One night the man drove home from football tryouts in his car that glared back at him with a maddening drabness he tried hard to ignore. Tryouts had gone well. The man was entangled in thoughts of millions of fans and millions of dollars and failed to notice the millions of raindrops accumulating in the sky above him.

The rain fell.

It fell quietly at first, then grew with a sudden ferocity that even an attentive driver would have failed to foresee. The man felt his tires grow unpredictable and wondered why the car drifted left even though he was tugging the wheel to the right. The man did not have time to wonder anything else before a sudden impact left him senseless.

The man opened his eyes. All was quiet. He was standing in a hallway filled with light. Two identical doors opposite him ominously loomed--on each, an inscription. The man stepped closer to read.

The inscription on the left door read: Here lies ten million dollars. Open and it shall be yours.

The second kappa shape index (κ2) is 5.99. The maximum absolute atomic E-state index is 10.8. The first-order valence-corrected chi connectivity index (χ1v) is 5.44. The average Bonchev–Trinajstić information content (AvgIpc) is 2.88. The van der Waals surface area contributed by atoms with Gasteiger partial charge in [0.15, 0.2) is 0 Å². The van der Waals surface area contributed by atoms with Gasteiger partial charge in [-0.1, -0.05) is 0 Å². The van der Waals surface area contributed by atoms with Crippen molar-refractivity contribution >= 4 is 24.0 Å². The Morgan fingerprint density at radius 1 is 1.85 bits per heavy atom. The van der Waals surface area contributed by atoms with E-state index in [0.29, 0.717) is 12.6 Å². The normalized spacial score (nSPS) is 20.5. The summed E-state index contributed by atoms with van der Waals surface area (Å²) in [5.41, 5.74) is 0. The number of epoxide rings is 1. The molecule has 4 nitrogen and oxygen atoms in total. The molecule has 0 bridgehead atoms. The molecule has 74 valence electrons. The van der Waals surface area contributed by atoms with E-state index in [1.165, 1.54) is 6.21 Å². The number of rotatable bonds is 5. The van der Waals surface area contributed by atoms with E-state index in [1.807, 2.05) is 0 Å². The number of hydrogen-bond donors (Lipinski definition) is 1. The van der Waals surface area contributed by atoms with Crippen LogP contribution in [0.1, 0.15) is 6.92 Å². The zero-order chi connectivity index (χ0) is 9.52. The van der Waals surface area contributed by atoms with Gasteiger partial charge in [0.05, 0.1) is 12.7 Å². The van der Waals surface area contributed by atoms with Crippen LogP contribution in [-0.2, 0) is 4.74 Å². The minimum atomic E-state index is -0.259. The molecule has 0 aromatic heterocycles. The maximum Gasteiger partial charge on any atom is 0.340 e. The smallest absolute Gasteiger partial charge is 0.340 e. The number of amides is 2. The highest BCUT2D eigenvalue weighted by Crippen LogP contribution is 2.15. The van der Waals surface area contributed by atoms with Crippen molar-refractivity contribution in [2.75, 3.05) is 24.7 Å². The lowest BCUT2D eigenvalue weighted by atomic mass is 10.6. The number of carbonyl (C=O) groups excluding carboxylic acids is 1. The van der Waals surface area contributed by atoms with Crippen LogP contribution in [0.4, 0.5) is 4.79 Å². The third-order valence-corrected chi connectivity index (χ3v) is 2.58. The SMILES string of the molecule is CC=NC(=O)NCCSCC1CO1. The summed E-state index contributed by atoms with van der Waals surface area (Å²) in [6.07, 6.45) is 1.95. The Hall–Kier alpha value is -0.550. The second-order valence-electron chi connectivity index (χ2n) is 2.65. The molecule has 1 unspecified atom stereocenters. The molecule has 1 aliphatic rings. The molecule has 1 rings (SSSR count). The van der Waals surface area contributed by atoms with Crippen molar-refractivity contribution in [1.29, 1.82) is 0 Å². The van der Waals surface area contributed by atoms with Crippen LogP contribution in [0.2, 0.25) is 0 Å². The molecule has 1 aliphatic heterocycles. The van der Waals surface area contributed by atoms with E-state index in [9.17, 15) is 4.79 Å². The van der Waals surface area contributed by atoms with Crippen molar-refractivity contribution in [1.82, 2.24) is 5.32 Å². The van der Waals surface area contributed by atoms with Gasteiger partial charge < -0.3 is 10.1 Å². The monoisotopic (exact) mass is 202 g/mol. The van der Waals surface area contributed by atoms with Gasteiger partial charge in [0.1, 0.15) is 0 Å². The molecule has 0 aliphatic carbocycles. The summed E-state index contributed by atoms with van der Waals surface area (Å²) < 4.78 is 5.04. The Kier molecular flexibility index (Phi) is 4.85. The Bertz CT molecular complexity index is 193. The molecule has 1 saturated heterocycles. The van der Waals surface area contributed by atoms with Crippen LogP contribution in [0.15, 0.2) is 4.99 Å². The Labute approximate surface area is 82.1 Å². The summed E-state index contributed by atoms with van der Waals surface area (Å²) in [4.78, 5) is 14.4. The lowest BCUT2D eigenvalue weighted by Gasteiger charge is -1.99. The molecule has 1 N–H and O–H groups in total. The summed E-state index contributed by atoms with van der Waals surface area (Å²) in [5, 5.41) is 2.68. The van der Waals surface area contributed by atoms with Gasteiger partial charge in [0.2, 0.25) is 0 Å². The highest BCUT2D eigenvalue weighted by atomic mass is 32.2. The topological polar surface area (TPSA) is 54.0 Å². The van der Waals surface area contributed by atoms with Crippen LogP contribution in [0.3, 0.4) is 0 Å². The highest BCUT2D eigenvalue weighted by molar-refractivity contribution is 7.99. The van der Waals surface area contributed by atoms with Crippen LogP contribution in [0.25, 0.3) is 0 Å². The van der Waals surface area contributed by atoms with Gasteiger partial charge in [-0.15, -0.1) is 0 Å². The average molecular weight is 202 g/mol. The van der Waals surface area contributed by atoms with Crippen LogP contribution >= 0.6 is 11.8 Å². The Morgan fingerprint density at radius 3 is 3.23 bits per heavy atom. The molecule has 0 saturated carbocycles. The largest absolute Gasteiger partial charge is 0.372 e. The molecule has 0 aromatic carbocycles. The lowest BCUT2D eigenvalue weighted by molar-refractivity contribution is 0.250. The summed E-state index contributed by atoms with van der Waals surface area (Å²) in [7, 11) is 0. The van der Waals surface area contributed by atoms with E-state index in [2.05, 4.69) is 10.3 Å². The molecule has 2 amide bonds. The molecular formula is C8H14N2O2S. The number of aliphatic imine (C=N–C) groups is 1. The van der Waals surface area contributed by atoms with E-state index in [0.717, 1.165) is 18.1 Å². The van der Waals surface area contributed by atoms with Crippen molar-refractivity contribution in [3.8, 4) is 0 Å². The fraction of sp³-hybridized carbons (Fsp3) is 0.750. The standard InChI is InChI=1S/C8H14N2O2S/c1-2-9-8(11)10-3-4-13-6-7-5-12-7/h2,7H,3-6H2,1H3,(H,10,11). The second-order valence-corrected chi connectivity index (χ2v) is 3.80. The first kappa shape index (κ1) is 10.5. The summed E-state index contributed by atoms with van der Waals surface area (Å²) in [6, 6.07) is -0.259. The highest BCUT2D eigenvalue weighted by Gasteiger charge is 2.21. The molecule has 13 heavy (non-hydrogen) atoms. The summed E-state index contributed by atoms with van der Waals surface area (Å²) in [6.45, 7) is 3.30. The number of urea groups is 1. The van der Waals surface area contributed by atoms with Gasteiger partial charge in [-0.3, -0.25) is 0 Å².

The inscription on the right door read: Here lies inner peace. Open and it shall be yours.

The man read each inscription aloud and laughed. What an easy choice. With ten million dollars, inner peace was a given. The man grasped the left doorknob and pulled.

When the man stepped through the door, the hallway faded and he found himself in a hospital bed. He had been in a car accident and suffered a head injury. During his hospital stay, his left leg had been amputated in a case of mistaken identity and the man was awarded a ten million dollar settlement as a result.

The man lay awake at night and felt the emptiness on the left side of his bed where his leg once had been. With his ten million dollar settlement he had purchased the finest prosthetic that money could buy. Although professional football was no longer an option, the man felt as though he could still live the life he had always dreamed of living.